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Measuring/ranking lossy difference from input+implications for quality, [TOS #5 from “iTunes AAC@256 vs 320 LAME: Different Experience?”/95519
mzil
post Jun 21 2012, 08:40
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I'm of the mind that a SNR of 130 dB could be described as "better" than 120 dB, even though I'm confident human beings would be unable to tell.

I'm of the mind a car that can accelerate from 0 to 60 mph in 9 seconds is "better" than one which takes 9.01 seconds, even though no human being could tell, either.

This person's question seems perfectly legit to me and I would think there must be a "null test" [please forgive my layman's term] comparing the compressed song to the uncompressed, using the two codecs in question, which can analyze the difference and give an answer in quantifiable terms, at least for a given song in question.

[If my term "null test" isn't understood by all, I can elaborate, but basically it means to play the two songs simultaneously and combining them but out of phase with each other. The distortion and artifacts introduced by the codec are then exposed in their pure state, without the music to mask them, and the level of these distortions can be given a value compared to the level of the actual song from moment to moment. Do we have such a test? With amplifiers I believe it was David Hafler who first thought of this in the 70's .]

Results would be along the lines of "Codec A had distortions -70 dB below the music level on average with occassional peaks of -60 dB, whereas Codec B was, um , "better" because its distortions were -80 dB below the music level on average with occassion peaks of only -75 dB. Does it matter to a human listener? NO. But that doesn't mean we are no longer allowed to use the term "better", in my opinion.

Granted some sorts of distortions and artifacts are more annoying (if discernable) than others, and weighting this regarding where the ear is most sensitive (say around 3.5 kHz) makes sense to me, but I still think an automated system with absolute numbers we can compare, instead of "Go ABX your entire 500 GB music collection your self to see what the answer is" would help this person out.

This post has been edited by mzil: Jun 21 2012, 08:46
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Kohlrabi
post Jun 21 2012, 09:16
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QUOTE (mzil @ Jun 21 2012, 09:40) *
I'm of the mind that a SNR of 130 dB could be described as "better" than 120 dB, even though I'm confident human beings would be unable to tell.

A single metric, which might not even be correlated well if at all with perceived audio quality is never a good thing. Look at video codec development, where some people heavily rely (relied?) on the PSNR metric. Encoders mainly optimized for that metric can fail spectacularly in real world perception tests. Noise level is certainly not the only determining factor, not in audio and not in video.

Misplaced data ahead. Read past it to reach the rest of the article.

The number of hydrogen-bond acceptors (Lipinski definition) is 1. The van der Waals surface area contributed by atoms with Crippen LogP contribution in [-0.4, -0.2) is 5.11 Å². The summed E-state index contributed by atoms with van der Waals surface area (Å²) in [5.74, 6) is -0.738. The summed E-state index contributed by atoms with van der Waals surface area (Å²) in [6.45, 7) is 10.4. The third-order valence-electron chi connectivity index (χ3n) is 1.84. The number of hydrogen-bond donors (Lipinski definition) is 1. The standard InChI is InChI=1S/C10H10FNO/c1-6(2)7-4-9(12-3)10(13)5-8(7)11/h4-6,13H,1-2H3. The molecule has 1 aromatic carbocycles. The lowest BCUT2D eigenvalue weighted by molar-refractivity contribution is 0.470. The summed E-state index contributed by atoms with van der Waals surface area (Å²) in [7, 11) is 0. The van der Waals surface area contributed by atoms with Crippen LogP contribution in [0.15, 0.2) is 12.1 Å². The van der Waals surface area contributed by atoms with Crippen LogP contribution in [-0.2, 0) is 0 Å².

QUOTE (mzil @ Jun 21 2012, 09:40) *
Granted some sorts of distortions and artifacts are more annoying (if discernable) than others, and weighting this regarding where the ear is most sensitive (say around 3.5 kHz) makes sense to me, but I still think an automated system with absolute numbers we can compare, instead of "Go ABX your entire 500 GB music collection your self to see what the answer is" would help this person out.

While I try to adhere to the ToS here at this forum, I can accept the possibility of a metric with high correlation with perceived audio quality to be useful, but so far I haven't seen one in the audio world. Also, ABX tests are not as involved as you suggest, just take a small sample of music you listen to, encode it, and conduct the tests. If you don't have enough time, even a single song might be enough. There is also no reason to go OCD over your codec choice, if you find a music piece which doesn't encode well, just turn up the quality dial a bit on your encoder, and see if it helps. It is also no problem to just choose a "overcompensating" higher encoding setting overall, if you don't want to test a lot, but keep in mind that this is wasteful and not a real solution.

Transparency of lossy encoder setting results is inherently subjective, there is no objective perfect setting for every person. You can never be sure that a certain encode is transparent to everyone. That's the reason why we tell everyone to just ABX themselves. And that's the point why selling lossy audio is a bad concept to begin with, too.

This post has been edited by Kohlrabi: Jun 21 2012, 09:17


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Ouroboros
post Jun 21 2012, 09:20
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@mzil: A set of numbers wouldn't help anyone out, it would simply perpetuate the myth that measuring is a substitute for listening. Also, no-one is suggesting that anyone should ABX a 500GB music collection, and that sort of baseless hyperbole doesn't help the discussion.

The flaws in measuring numerical differences between compressed and uncompressed music as a mechanism for evaluating the quality of lossy music compression have been discussed repeatedly. Try this topic as an example.
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db1989
post Jun 21 2012, 11:05
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QUOTE (mzil @ Jun 21 2012, 08:40) *
[…] I still think an automated system with absolute numbers we can compare, instead of "Go ABX your entire 500 GB music collection your self to see what the answer is" would help this person out.